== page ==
Jan 23, 2013, 9:36 AM EDT
You hear it every time an athlete is busted for PEDs: “He/she needs to come clean and explain what he/she did. Only then can he/she begin to repair the damage to his/her reputation and legacy he/she has done.”
MM Haigh found that baseball players who apologized to their fans were no more likely to receive positive news coverage than those who did not. Jessica Korn studied polling data (pdf) and discovered that admission and apology actually resulted in decreased favorability, while denial was a more successful PR strategy.
This comes in a piece at The Guardian by Harry Enten about how Lance Armstrong’s confession to Oprah was actually way more damaging to his favorability ratings than merely staying silent would have done.
If you’re 2002 Ken Caminiti and you’re just looking for a way to clear your conscience, cool, go public. But if you’re actually interested in protecting or preserving your popularity or legacy or reputation or whatever, going public about your PED use is counterproductive. Which shouldn’t be surprising given how every single public confession of PED use is followed up with sports writers penning columns about how the apology or confession was insincere, too late or otherwise inadequate.
It’s almost as if those sports writers who say that the athlete should confess his sins are really just interested in more column fodder.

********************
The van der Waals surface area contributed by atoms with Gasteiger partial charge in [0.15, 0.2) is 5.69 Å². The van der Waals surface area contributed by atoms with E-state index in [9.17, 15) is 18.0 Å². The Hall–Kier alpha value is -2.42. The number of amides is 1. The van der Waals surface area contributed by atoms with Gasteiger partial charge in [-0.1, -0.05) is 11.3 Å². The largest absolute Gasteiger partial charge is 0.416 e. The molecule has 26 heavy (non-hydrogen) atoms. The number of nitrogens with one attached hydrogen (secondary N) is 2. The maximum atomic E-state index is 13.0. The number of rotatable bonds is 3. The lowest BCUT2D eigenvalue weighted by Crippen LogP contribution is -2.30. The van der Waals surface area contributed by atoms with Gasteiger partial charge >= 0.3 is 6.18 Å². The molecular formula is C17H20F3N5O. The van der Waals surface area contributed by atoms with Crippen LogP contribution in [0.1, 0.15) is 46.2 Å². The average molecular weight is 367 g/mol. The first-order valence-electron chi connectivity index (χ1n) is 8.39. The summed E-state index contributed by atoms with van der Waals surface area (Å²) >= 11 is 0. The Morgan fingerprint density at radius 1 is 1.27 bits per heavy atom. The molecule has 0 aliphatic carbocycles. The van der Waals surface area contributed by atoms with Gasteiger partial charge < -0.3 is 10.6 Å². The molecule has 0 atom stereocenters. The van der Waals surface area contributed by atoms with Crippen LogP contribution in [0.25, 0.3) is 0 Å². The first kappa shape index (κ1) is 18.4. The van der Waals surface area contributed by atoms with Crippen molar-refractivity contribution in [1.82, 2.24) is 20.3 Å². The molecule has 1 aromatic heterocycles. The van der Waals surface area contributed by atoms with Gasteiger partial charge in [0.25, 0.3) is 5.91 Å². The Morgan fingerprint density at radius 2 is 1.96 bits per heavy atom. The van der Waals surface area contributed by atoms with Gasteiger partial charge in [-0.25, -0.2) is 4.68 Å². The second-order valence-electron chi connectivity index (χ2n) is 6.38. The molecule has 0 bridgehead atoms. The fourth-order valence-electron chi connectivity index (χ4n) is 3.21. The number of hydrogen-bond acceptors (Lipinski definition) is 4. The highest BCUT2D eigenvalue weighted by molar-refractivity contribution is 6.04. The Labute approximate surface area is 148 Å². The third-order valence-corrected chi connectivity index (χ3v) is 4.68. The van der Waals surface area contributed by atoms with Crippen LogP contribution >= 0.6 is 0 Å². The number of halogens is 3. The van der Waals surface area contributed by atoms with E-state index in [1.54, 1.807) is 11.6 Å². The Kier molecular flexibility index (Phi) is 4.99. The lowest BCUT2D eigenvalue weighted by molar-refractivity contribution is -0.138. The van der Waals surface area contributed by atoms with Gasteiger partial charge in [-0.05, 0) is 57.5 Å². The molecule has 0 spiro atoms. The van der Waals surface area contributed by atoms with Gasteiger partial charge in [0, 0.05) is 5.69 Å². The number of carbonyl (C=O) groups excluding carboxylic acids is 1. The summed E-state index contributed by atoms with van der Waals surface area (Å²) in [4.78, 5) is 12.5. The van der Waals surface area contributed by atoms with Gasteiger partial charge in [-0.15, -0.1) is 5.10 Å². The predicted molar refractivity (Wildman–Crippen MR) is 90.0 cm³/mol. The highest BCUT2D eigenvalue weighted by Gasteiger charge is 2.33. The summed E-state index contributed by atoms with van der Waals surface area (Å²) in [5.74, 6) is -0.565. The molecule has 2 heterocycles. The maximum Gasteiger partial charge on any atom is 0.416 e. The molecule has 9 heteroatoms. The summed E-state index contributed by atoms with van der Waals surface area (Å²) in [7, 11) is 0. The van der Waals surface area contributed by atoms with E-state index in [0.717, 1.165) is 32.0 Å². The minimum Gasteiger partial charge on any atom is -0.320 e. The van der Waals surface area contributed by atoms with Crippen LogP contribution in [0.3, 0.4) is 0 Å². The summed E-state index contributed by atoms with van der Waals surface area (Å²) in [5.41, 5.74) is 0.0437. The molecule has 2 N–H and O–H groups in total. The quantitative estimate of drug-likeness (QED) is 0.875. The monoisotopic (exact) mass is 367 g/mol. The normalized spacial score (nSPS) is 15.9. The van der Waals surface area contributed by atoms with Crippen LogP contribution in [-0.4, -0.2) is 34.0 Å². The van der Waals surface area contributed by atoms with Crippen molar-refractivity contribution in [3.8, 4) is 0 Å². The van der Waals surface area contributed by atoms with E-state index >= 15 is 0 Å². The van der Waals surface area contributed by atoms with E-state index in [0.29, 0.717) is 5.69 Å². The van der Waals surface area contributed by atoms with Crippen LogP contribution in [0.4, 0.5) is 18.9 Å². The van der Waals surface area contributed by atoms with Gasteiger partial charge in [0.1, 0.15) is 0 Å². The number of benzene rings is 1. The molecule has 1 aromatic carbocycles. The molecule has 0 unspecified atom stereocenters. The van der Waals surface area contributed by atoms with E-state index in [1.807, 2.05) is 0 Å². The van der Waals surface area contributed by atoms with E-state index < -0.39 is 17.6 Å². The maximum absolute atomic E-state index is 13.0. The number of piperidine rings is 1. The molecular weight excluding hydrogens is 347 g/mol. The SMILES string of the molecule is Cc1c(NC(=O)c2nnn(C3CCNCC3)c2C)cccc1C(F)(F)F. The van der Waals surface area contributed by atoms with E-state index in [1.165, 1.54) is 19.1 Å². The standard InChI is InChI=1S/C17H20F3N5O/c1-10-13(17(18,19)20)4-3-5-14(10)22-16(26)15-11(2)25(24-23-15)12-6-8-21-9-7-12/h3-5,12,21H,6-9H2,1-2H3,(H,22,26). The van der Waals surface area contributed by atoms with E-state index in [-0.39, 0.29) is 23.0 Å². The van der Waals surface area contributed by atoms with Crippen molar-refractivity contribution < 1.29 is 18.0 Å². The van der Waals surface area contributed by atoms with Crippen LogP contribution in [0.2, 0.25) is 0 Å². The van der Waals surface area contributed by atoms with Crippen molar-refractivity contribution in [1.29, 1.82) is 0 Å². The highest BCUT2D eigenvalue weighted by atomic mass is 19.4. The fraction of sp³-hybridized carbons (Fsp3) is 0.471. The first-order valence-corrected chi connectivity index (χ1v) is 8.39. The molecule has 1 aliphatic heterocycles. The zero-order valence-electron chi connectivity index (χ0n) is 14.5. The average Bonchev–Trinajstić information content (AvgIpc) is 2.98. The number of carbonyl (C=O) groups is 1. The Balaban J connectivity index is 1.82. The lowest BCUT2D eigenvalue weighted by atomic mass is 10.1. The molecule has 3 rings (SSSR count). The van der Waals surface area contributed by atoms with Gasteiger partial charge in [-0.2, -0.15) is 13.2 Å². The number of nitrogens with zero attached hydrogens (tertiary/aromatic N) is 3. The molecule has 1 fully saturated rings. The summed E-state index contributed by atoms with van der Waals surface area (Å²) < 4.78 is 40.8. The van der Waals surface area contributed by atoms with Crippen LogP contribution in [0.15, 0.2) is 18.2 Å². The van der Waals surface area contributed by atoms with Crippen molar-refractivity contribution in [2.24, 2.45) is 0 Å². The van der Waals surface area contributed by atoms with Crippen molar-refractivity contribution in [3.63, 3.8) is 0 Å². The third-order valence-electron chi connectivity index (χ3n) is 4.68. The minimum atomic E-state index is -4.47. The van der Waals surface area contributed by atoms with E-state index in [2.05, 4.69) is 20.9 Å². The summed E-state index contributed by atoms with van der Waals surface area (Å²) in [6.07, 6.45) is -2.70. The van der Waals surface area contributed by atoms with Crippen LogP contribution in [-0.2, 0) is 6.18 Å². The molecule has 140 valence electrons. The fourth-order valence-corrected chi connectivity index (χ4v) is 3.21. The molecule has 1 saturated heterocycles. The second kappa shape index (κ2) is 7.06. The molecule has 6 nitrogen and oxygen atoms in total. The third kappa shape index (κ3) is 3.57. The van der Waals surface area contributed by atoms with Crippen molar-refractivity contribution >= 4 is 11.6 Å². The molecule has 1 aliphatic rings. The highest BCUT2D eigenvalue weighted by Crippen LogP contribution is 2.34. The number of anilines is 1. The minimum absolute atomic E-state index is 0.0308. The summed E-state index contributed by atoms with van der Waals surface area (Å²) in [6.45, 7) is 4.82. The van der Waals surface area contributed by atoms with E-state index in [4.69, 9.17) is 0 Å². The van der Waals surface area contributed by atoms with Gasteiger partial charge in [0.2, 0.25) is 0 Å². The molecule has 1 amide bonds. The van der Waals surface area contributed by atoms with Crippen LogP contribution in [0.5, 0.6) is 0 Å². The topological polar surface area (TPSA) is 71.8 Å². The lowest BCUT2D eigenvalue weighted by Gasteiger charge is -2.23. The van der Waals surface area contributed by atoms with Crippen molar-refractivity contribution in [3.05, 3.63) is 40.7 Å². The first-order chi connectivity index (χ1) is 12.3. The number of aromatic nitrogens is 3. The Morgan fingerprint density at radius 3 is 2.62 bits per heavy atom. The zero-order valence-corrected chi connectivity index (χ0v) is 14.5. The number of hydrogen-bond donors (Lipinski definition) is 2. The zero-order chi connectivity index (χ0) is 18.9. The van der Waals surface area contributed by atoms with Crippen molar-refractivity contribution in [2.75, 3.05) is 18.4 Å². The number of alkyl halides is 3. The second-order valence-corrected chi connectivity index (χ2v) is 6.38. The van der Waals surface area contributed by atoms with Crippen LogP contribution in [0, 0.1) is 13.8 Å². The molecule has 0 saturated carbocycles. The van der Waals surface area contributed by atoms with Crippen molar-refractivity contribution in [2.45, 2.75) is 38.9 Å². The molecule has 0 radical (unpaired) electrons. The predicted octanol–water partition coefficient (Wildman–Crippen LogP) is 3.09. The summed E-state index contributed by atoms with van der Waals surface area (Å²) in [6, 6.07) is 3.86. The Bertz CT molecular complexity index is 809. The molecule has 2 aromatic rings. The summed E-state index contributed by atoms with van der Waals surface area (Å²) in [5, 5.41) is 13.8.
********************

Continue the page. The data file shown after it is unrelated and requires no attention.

(thanks to Ethan for the heads up)
- Cuba’s best pitching prospect is on his way to America 16
- Will Smith suspended for eight games for the foreign substance on his arm 45
- Will Smith’s ejection once again shows baseball’s silly approach to foreign substance rules 47
- And That Happened: Thursday’s scores and highlights 91
- Who really owns a home run ball? 65
- The story behind the Nationals squirting chocolate syrup on each other after big wins 43
- And That Happened: Wednesday’s scores and highlights 130
- Bryce Harper on Marvin Hudson ejection: “I don’t think 40,000 people came to watch him ump” 130
- Bryce Harper on Marvin Hudson ejection: “I don’t think 40,000 people came to watch him ump” (130)
- And That Happened: Wednesday’s scores and highlights (130)
- Bryce Harper ejected for second time in a week (122)
- GM Dan Jennings to be named the Marlins new manager. And it’s a terrible idea. (111)
- And That Happened: Tuesday’s scores and highlights (101)